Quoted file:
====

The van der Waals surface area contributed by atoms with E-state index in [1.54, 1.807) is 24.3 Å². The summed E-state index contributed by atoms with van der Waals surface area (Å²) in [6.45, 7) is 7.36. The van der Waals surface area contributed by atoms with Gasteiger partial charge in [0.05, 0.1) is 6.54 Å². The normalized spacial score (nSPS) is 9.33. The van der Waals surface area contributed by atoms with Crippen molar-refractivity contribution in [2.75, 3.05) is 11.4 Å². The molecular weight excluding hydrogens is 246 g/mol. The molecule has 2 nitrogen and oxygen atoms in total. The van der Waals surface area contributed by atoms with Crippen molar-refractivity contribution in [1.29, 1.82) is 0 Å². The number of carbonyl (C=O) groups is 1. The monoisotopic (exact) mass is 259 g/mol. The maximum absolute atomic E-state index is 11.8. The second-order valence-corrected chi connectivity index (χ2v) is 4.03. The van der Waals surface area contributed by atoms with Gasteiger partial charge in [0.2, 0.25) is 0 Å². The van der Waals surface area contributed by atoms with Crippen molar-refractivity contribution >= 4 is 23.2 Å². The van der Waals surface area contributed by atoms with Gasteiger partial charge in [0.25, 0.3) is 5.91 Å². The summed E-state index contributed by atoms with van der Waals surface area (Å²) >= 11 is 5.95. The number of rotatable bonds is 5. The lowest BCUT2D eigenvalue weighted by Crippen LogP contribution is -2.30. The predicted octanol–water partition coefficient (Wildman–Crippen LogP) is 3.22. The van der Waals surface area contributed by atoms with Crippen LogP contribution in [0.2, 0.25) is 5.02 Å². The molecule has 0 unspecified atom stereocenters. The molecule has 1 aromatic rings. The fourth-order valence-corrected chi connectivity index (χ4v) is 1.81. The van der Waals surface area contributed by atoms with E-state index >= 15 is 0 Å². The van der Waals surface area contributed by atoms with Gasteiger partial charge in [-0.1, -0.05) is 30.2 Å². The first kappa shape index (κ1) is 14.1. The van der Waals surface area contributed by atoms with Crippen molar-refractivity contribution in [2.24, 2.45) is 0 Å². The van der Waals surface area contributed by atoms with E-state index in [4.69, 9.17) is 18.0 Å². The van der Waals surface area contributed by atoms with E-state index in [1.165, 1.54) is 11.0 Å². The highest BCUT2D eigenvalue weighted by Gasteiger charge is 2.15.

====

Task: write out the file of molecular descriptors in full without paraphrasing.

The van der Waals surface area contributed by atoms with E-state index in [1.54, 1.807) is 24.3 Å². The summed E-state index contributed by atoms with van der Waals surface area (Å²) in [6.45, 7) is 7.36. The van der Waals surface area contributed by atoms with Gasteiger partial charge in [0.05, 0.1) is 6.54 Å². The normalized spacial score (nSPS) is 9.33. The van der Waals surface area contributed by atoms with Crippen molar-refractivity contribution in [2.75, 3.05) is 11.4 Å². The molecular weight excluding hydrogens is 246 g/mol. The molecule has 2 nitrogen and oxygen atoms in total. The van der Waals surface area contributed by atoms with Crippen molar-refractivity contribution in [1.29, 1.82) is 0 Å². The number of carbonyl (C=O) groups is 1. The monoisotopic (exact) mass is 259 g/mol. The maximum absolute atomic E-state index is 11.8. The second-order valence-corrected chi connectivity index (χ2v) is 4.03. The van der Waals surface area contributed by atoms with Gasteiger partial charge in [0.2, 0.25) is 0 Å². The van der Waals surface area contributed by atoms with Crippen molar-refractivity contribution >= 4 is 23.2 Å². The van der Waals surface area contributed by atoms with Gasteiger partial charge in [0.25, 0.3) is 5.91 Å². The summed E-state index contributed by atoms with van der Waals surface area (Å²) >= 11 is 5.95. The number of rotatable bonds is 5. The lowest BCUT2D eigenvalue weighted by Crippen LogP contribution is -2.30. The predicted octanol–water partition coefficient (Wildman–Crippen LogP) is 3.22. The van der Waals surface area contributed by atoms with Crippen LogP contribution in [0.2, 0.25) is 5.02 Å². The molecule has 0 unspecified atom stereocenters. The molecule has 1 aromatic rings. The fourth-order valence-corrected chi connectivity index (χ4v) is 1.81. The van der Waals surface area contributed by atoms with E-state index >= 15 is 0 Å². The van der Waals surface area contributed by atoms with Gasteiger partial charge in [-0.1, -0.05) is 30.2 Å². The first kappa shape index (κ1) is 14.1. The van der Waals surface area contributed by atoms with Crippen molar-refractivity contribution in [2.24, 2.45) is 0 Å². The van der Waals surface area contributed by atoms with E-state index in [4.69, 9.17) is 18.0 Å². The van der Waals surface area contributed by atoms with E-state index in [1.165, 1.54) is 11.0 Å². The highest BCUT2D eigenvalue weighted by Gasteiger charge is 2.15.